5 September 2022
Does sustainable energy from waste have a future?
European Parliament to decide on renewable energy
Europe needs more renewable energy. The proposed revision of the Renewable Energy Directive is currently under consideration in the European Parliament and MEPs have submitted no fewer than a thousand amendments. A number of these are causing the waste industry serious concern. Sustainable energy from waste makes a positive contribution towards energy and climate goals, but the future of sustainable energy generation by waste-to-energy plants is now in the balance.
The European Union has set its sights on a green transition. The Fit for 55 package – the name refers to the EU’s target of reducing net greenhouse gas emissions by at least 55% – contains a wide range of policy proposals. One of these is the revision of the Renewable Energy Directive (RED III). The main change is the raising of the renewable energy target (from all sources) to 40% by 2030. Until now it was 32%.
Several amendments by MEPs would have adverse consequences for the production of renewable energy from waste.
Recognition and boost
The European Commission’s proposal, published in summer 2021, was welcomed by the waste sector. ‘We were pleased with it,’ says Ella Stengler, director of the Confederation of European Waste-to-Energy Plants (CEWEP). ‘We regard the higher level of ambition as a recognition of our activities and a boost for the recovery of sustainable energy from non-recyclable waste. The Commission’s proposals do not affect much else.’
Valérie Plainemaison (FEAD):
‘The European Parliament makes deals and compromises without knowing what the consequences will be.’
Thousand amendments submitted
The revision is now before the European Parliament and no fewer than a thousand amendments have been submitted. Some of these are causing the waste industry serious concern. One amendment calls for a new definition of biomass, which will have far-reaching consequences for the waste sector. ‘Under the existing directive (RED II) the biodegradable fraction of industrial and municipal waste falls within the definition of biomass. The amendment seeks to remove this fraction from the definition, which entails the risk that waste-to-energy plants will no longer be able to produce renewable energy,’ explains Valérie Plainemaison, general secretary of the European Federation of Waste Management and Environmental Services (FEAD).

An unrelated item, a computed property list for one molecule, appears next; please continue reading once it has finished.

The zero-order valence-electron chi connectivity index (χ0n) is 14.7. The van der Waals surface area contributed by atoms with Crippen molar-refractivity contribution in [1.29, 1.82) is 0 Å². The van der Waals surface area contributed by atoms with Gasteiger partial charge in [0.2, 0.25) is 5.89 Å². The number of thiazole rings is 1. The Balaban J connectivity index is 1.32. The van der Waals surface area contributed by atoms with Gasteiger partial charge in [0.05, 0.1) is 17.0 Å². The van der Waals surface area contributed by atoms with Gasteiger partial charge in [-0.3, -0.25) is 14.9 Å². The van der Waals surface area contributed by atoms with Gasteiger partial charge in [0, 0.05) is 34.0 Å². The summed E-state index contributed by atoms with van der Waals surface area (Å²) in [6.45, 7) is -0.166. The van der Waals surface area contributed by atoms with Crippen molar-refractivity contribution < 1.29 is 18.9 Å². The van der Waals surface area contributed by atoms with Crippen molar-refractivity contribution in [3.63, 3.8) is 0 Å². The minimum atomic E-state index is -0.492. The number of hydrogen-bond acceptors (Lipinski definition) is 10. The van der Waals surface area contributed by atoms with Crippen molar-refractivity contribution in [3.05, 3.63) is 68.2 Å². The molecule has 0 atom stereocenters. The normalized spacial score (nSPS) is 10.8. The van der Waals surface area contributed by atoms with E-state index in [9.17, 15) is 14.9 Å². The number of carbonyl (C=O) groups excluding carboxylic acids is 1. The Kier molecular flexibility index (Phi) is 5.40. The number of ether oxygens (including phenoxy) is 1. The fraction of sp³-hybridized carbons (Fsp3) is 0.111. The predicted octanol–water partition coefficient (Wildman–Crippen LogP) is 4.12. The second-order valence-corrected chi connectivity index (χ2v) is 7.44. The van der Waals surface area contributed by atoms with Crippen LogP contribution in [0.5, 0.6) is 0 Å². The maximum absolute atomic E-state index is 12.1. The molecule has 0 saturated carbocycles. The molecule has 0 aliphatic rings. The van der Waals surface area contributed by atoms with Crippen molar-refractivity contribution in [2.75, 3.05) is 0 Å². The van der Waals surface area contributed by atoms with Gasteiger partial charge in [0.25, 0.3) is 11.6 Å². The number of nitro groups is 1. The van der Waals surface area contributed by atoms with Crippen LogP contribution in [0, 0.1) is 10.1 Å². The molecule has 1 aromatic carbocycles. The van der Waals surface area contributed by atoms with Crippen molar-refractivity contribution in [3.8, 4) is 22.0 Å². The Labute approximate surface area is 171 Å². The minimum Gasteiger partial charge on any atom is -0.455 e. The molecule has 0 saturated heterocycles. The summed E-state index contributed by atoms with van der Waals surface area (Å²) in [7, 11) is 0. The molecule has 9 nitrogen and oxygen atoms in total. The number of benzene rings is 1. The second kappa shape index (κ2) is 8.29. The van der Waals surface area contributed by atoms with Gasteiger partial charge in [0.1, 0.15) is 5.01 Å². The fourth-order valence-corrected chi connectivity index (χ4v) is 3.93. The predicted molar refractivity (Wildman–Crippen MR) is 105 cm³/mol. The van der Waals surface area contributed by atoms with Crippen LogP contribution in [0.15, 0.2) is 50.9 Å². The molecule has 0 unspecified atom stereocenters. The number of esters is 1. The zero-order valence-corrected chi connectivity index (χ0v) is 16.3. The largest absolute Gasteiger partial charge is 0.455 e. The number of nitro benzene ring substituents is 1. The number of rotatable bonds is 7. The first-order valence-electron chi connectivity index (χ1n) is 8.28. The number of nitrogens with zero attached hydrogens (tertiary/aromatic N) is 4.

Organic fraction is carbon neutral
According to Plainemaison it is perfectly logical to classify the biodegradable fraction of waste matter as biomass. ‘This fraction is organic and therefore carbon neutral. It consists of non-recyclable residues of paper and wood and non-compostable organic waste. Roughly half the energy produced from municipal waste is currently counted as renewable energy, based on the percentage established in each member state. The other half, the fossil fraction which consists of non-recyclable inorganic waste, does not count as renewable.’ Another proposal by an MEP states that only organic waste can be used as the raw material for the production of sustainable energy, not mixed municipal solid waste which is currently used by waste-to-energy plants. ‘The organic fraction represents only the residual part of municipal waste that cannot be separated, even after careful sorting,’ says Plainemaison.
What misses are impact assessments to test the practical, economic, environmental and administrative feasibility of the amendments.
No impact assessments
The European Parliament will vote on the amendments in October this year. The waste sector has noted that the proposed amendments will be impossible to implement in practice. What Plainemaison misses are impact assessments to test the practical, economic, environmental and administrative feasibility of the amendments. ‘The European Commission has carried out an extensive impact assessment of its proposals, but the consequences of the amendments by the European Parliament are not subjected to scrutiny. Neither is there a legal assessment. The European Parliament makes deals and compromises without knowing what the consequences will be.’
Ella Stengler (CEWEP):